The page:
Background: We developed CRAX2MACE, a new tool derived from clinical and SPECT myocardial perfusion imaging (MPI) variables, to predict 2-year probability of major adverse cardiac event (MACE) comprising death, hospitalized acute myocardial infarction or coronary revascularization.
Methods: Consecutive individuals with SPECT MPI 2001-2008 had two-year MACE determined from population-based health services data. CRAX2MACE included age, sex, diabetes, recent cardiac hospitalization, pharmacologic stress, stress total perfusion deficit (TPD), ischemic (stress-rest) TPD, left ventricular ejection fraction and transient ischemic dilation ratio. Two-year event rates were classified as low (< 5%), moderate (5.0-9.9%), high (10-19.9%) and very high (20% or greater).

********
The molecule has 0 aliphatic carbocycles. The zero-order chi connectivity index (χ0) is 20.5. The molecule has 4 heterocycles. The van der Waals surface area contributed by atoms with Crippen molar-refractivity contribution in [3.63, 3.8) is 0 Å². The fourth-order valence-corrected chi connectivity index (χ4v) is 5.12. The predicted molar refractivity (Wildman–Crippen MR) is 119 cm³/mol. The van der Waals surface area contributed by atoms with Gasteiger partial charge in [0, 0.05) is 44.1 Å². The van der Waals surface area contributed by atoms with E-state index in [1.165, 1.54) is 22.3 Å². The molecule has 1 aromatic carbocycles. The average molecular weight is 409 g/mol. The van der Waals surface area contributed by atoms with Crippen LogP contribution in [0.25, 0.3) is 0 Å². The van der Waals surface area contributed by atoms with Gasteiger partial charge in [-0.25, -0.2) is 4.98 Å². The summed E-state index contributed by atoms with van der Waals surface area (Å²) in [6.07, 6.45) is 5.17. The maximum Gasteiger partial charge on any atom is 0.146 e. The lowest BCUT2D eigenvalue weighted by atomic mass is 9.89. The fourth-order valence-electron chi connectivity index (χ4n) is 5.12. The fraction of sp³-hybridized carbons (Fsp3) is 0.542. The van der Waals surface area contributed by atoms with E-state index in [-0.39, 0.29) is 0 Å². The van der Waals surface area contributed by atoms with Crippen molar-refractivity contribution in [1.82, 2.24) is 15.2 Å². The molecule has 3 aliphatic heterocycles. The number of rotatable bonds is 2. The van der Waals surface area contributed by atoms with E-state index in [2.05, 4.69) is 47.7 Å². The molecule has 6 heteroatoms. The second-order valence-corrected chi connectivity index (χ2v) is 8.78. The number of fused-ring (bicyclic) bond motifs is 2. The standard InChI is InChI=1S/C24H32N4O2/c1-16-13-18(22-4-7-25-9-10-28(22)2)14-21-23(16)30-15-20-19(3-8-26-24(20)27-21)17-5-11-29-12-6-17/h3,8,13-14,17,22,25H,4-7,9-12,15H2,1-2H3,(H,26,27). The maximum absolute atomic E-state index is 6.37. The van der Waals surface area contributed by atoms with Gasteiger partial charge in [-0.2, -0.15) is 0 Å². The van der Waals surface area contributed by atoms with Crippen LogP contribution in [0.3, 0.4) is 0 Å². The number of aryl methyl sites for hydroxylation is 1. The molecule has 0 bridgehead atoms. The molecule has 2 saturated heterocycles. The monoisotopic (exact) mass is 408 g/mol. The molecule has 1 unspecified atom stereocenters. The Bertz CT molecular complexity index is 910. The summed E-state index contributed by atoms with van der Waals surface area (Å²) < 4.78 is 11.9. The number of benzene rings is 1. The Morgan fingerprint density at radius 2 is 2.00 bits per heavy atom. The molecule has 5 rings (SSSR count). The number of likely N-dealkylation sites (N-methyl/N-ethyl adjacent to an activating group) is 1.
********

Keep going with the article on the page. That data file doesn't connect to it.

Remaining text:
Results: The study population comprised 3896 individuals for the development and 1946 for the validation subgroups with subsequent MACE in 589 (15.1%) and 272 (14.0%), respectively. CRAX2MACE, derived from the development subgroups, accurately stratified MACE risk in the validation subgroup (area under the receiver operating characteristics curve 0.79) with stepwise increase in the observed event rate with increasing predicted risk category (low, 2.3%; moderate, 5.5%; high, 18.8%; very high 33.2%; P-trend < 0.001).
Conclusions: A simple tool based upon clinical risk factors and MPI variables predicts 2-year cardiac events. Risk stratification between the low and very high groups was greater than tenfold.
Keywords: Myocardial perfusion imaging; clinical prediction rule; coronary artery disease; gated SPECT.